All of the final draft preparations are over, with the exception of one last blast of data in the third week of the preseason. We’re close enough to the end of draft prep season to take a stand on the most important kind of player - the one who can make your draft. You have build upside into your draft, and the best way to do that is taking a handful of players who can blow away their ADP - return exponential value on investment. Some of these are longer shots than others, but they all have a high top end in their range of outcomes. Here’s my list of the players that can make your season:
Andrew Luck, IND - Luck doesn’t have a strong wide receiver group and needs T.Y. Hilton to stay healthy, and Eric Ebron hitting a new level of play would help, but we already know from his past that he can basically rub two sticks together and be a strong QB1. He is reportedly as motivated and excited as he has been in his career, and he has one of the crop of budding offensive geniuses - Frank Reich - as his head coach. The Colts are unlikely to have a running game worth feeding, their offensive line might be the best Luck has played behind (not saying much), and their defense might get them into some shootouts. The shoulder issue could make him rusty at first, but Luck might hit a new cruising altitude after that.
Cam Newton, CAR - Newton has carried fantasy teams before, and he is set up to do that again in 2018 - offensive line willing. He has Greg Olsen back, added D.J. Moore and Torrey Smith, Devin Funchess should be healthier and is entering his prime, and Christian McCaffrey is ready to hit his stride. Heck, even 2017 second-round speedster Curtis Samuel might be ready to make some plays. If Norv Turner can mix these elements with a recipe that keeps defenses off-balance and puts Newton in his comfort zone, we could see a reprise of his 2015 glory days.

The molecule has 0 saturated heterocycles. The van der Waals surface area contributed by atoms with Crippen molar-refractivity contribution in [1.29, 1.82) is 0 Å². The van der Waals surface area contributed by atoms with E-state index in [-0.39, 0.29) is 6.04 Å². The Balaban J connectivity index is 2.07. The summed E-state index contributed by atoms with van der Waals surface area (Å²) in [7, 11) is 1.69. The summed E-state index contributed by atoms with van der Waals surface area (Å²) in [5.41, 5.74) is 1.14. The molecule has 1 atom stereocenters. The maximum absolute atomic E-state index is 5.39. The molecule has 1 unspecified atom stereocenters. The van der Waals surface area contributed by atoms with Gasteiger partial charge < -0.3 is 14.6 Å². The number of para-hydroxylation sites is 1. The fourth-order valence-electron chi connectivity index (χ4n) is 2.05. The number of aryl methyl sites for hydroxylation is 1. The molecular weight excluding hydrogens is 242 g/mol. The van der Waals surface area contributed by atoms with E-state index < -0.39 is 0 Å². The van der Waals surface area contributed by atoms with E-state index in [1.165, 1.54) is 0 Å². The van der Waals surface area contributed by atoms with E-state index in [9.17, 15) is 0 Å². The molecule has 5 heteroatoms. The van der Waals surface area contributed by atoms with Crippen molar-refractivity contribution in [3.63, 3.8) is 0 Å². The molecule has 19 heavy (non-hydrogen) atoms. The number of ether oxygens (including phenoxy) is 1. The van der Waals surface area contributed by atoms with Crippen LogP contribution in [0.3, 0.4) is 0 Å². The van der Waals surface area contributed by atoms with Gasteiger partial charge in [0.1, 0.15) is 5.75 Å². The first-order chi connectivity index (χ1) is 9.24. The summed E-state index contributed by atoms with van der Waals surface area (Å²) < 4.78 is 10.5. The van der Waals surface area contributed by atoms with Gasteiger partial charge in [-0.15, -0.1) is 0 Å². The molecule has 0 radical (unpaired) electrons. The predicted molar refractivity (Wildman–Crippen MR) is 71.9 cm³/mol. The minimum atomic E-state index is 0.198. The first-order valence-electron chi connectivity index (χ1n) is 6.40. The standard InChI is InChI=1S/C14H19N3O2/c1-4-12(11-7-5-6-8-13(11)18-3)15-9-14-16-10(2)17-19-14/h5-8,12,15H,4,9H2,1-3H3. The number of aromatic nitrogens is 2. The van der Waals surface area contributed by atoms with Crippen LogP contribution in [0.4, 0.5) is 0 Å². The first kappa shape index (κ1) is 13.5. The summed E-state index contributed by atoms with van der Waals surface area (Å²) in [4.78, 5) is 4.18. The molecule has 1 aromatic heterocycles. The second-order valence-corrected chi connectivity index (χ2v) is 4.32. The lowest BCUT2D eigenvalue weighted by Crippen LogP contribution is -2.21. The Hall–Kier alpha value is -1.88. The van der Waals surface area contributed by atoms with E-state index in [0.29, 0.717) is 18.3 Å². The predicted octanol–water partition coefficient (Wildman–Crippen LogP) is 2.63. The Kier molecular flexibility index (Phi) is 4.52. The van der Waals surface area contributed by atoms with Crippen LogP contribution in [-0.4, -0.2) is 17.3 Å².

Deshaun Watson, HOU - Watson might not get into as many shootouts with J.J. Watt and Whitney Mercilus back, but he will also be in an offense that is molded to his talents instead of taking over an offense with an approach that was designed for Tom Savage over the entire offseason, camp, and preseason - the team gave Watson no chance to win the job in the summer. The Texans don’t have a strong running game and their rebuilt offensive line probably won’t turn that around quickly, but Watson operated behind an arguably worse line last year. It's not a given that Watson will take a huge tumble from 2017 productivity, when he was performing at a level that would have made him worth a first-round pick in fantasy drafts, even in a quarterback depressed fantasy environment.
Alex Collins, BAL - Collins isn’t going to finish the season in the Gurley, etc. uberstud tier, but he could post numbers to rival the next group of backs going off of the board and give teams the chance to start WR1/Gronk and get away with it at RB1, or have an RB2 that is scoring like some teams’ first-round pick. He was a low RB1 after he took over last year while sharing with Javorius Allen and eventually Danny Woodhead with a less healthy Joe Flacco and no Marshal Yanda. He was also added right before the season. The Ravens lack of moves in the backfield acted as a huge endorsement of Collins. This was a heavily-used and productive backfield last year, and Collins will get the biggest share. We’ll look back at his ADP and wonder why it wasn’t higher.
Joe Mixon/Giovani Bernard, CIN - The Bengals offensive line and Bill Lazor with a full offseason has to give an assist here, but with John Ross stretching defenses and the Bengals first-round pick turned into two new starters on that line, Mixon could be fed like a feature back in a much, much better situation. Bernard actually outplayed Mixon last year and might be able to take even more advantage of the improvement in surroundings than Mixon, but it seems clear that the team is going to treat Mixon like a workhorse, so Bernard would need a Mixon injury to tilt weekly matchups.